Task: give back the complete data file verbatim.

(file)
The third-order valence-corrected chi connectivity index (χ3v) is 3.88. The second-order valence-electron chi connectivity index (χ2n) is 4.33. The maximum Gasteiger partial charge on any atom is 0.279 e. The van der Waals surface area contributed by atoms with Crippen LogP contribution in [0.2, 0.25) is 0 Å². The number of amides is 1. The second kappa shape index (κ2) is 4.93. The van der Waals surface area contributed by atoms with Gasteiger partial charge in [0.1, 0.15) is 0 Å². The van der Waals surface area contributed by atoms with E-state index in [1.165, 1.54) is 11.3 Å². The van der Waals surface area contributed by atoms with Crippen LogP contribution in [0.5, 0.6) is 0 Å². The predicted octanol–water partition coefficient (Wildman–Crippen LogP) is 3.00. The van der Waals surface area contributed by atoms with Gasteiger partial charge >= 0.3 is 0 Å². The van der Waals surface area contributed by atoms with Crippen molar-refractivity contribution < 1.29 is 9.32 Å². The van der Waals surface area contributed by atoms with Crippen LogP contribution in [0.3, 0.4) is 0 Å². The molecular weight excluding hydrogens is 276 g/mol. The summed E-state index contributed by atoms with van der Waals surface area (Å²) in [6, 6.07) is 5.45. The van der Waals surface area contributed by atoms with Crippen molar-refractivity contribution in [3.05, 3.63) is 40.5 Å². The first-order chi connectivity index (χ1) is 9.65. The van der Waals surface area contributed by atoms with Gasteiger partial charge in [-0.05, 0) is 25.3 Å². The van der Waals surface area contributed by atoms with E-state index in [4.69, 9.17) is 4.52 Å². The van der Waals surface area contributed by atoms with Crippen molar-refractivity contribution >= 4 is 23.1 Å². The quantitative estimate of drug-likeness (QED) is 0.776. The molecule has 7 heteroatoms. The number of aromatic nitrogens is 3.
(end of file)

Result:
The third-order valence-corrected chi connectivity index (χ3v) is 3.88. The second-order valence-electron chi connectivity index (χ2n) is 4.33. The maximum Gasteiger partial charge on any atom is 0.279 e. The van der Waals surface area contributed by atoms with Crippen LogP contribution in [0.2, 0.25) is 0 Å². The number of amides is 1. The second kappa shape index (κ2) is 4.93. The van der Waals surface area contributed by atoms with Gasteiger partial charge in [0.1, 0.15) is 0 Å². The van der Waals surface area contributed by atoms with E-state index in [1.165, 1.54) is 11.3 Å². The van der Waals surface area contributed by atoms with Crippen LogP contribution in [0.5, 0.6) is 0 Å². The predicted octanol–water partition coefficient (Wildman–Crippen LogP) is 3.00. The van der Waals surface area contributed by atoms with Gasteiger partial charge >= 0.3 is 0 Å². The van der Waals surface area contributed by atoms with Crippen molar-refractivity contribution < 1.29 is 9.32 Å². The van der Waals surface area contributed by atoms with Crippen LogP contribution in [0.3, 0.4) is 0 Å². The molecular weight excluding hydrogens is 276 g/mol. The summed E-state index contributed by atoms with van der Waals surface area (Å²) in [6, 6.07) is 5.45. The van der Waals surface area contributed by atoms with Crippen molar-refractivity contribution in [3.05, 3.63) is 40.5 Å². The first-order chi connectivity index (χ1) is 9.65. The van der Waals surface area contributed by atoms with Gasteiger partial charge in [-0.05, 0) is 25.3 Å². The van der Waals surface area contributed by atoms with E-state index in [4.69, 9.17) is 4.52 Å². The van der Waals surface area contributed by atoms with Crippen molar-refractivity contribution >= 4 is 23.1 Å². The quantitative estimate of drug-likeness (QED) is 0.776. The molecule has 7 heteroatoms. The number of aromatic nitrogens is 3.